Fight for funding
For fiscal 2020, the House is proposing $1.1 billion for the FDA’s food programs, out of a total $5.9 billion budget. That would be around a $40 million increase for food programs compared to fiscal 2019.
Lawmakers are aware of the gaps in traceability. While extra money wasn’t specifically allocated in the report accompanying the House spending bill, appropriators directed the FDA “to work with stakeholders on a wide-scale traceability system that could help companies and government agencies more rapidly access data crucial to tracking foods.”
An increase could help the FDA pursue its goals. The agency’s fiscal 2020 budget request asked for a $52 million overall boost for foods, including $13.3 million to improve the response to outbreaks, which encompasses the traceability efforts.
But House and Senate leaders have yet to agree on topline spending levels for the next fiscal year. While the Senate hasn’t written its appropriations bills yet, it seems poised to start with lower amounts than the House.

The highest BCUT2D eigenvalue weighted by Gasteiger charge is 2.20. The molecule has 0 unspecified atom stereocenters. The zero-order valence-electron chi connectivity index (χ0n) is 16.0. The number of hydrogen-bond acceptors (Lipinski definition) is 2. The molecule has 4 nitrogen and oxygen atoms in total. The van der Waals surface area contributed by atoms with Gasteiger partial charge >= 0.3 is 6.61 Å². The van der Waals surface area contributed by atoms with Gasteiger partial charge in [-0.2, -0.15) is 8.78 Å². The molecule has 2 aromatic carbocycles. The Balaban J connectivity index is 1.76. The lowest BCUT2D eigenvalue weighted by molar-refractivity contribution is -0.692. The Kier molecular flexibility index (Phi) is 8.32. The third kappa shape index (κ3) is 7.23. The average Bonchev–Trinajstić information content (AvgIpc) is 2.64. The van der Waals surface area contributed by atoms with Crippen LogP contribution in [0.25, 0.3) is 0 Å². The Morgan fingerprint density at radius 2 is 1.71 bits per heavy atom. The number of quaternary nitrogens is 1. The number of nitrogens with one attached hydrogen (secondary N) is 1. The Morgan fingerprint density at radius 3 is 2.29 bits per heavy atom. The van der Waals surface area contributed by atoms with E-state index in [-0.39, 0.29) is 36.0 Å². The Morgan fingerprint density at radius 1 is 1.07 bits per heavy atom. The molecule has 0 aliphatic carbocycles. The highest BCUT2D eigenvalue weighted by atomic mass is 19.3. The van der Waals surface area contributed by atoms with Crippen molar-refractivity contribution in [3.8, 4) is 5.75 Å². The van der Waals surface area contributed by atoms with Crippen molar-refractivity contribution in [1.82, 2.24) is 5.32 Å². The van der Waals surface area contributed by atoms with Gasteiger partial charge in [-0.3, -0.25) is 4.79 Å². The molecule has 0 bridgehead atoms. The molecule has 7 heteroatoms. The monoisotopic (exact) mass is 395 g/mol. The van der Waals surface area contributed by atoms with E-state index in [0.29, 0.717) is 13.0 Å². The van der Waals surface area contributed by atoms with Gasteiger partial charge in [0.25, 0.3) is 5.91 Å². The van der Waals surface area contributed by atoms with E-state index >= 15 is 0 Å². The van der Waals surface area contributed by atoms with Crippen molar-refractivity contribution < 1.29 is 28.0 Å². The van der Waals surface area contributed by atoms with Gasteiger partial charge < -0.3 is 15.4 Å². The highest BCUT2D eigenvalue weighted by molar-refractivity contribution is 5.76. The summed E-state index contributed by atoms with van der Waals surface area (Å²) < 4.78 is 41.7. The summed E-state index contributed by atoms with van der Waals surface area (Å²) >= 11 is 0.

As the FDA prods Congress to provide more money and support its goals of using modernized technology, lawmakers have sometimes been frustrated with the agency.
The FDA’s initial response to the papaya outbreak drew criticism from Democratic Connecticut Rep. Rosa DeLauro, a senior member of the Appropriations Agriculture Subcommittee, which funds the agency.
She noted the first sign of an outbreak didn’t come from the FDA or CDC but from a fruit and vegetable industry trade publication, which published a story about the outbreak on the morning of June 28. It wasn’t until 3:30 p.m. that the CDC sent its own alert, and the FDA’s came an hour later.
“When it comes to announcing an ongoing outbreak, where consumers potentially have contaminated food in their homes, minutes matter,” DeLauro wrote in a letter to acting FDA Commissioner Ned Sharpless.